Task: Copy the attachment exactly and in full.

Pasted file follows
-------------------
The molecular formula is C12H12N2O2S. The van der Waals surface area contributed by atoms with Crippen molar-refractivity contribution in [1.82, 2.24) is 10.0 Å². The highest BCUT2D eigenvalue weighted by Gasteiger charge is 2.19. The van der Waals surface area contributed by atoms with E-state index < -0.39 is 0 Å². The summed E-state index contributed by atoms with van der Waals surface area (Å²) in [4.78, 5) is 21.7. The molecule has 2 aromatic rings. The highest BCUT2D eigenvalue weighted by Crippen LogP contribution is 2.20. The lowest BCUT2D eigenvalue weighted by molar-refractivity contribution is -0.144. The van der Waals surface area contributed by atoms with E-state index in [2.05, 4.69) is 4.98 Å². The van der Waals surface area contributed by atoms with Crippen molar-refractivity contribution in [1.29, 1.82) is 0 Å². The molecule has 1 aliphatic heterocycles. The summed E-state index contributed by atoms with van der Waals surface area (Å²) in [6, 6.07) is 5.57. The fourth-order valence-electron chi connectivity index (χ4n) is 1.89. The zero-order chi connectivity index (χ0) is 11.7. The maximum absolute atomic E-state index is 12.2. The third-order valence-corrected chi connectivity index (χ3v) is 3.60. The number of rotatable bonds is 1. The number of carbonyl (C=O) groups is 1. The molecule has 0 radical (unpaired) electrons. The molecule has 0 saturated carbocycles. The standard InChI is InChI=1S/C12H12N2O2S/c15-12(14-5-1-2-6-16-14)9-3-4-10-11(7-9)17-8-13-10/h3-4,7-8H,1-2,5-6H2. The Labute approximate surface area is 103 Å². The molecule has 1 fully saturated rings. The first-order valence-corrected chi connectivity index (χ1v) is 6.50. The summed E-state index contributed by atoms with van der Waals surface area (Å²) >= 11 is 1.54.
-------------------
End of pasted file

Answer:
The molecular formula is C12H12N2O2S. The van der Waals surface area contributed by atoms with Crippen molar-refractivity contribution in [1.82, 2.24) is 10.0 Å². The highest BCUT2D eigenvalue weighted by Gasteiger charge is 2.19. The van der Waals surface area contributed by atoms with E-state index < -0.39 is 0 Å². The summed E-state index contributed by atoms with van der Waals surface area (Å²) in [4.78, 5) is 21.7. The molecule has 2 aromatic rings. The highest BCUT2D eigenvalue weighted by Crippen LogP contribution is 2.20. The lowest BCUT2D eigenvalue weighted by molar-refractivity contribution is -0.144. The van der Waals surface area contributed by atoms with E-state index in [2.05, 4.69) is 4.98 Å². The van der Waals surface area contributed by atoms with Crippen molar-refractivity contribution in [1.29, 1.82) is 0 Å². The molecule has 1 aliphatic heterocycles. The summed E-state index contributed by atoms with van der Waals surface area (Å²) in [6, 6.07) is 5.57. The fourth-order valence-electron chi connectivity index (χ4n) is 1.89. The zero-order chi connectivity index (χ0) is 11.7. The maximum absolute atomic E-state index is 12.2. The third-order valence-corrected chi connectivity index (χ3v) is 3.60. The number of rotatable bonds is 1. The number of carbonyl (C=O) groups is 1. The molecule has 0 radical (unpaired) electrons. The molecule has 0 saturated carbocycles. The standard InChI is InChI=1S/C12H12N2O2S/c15-12(14-5-1-2-6-16-14)9-3-4-10-11(7-9)17-8-13-10/h3-4,7-8H,1-2,5-6H2. The Labute approximate surface area is 103 Å². The molecule has 1 fully saturated rings. The first-order valence-corrected chi connectivity index (χ1v) is 6.50. The summed E-state index contributed by atoms with van der Waals surface area (Å²) >= 11 is 1.54.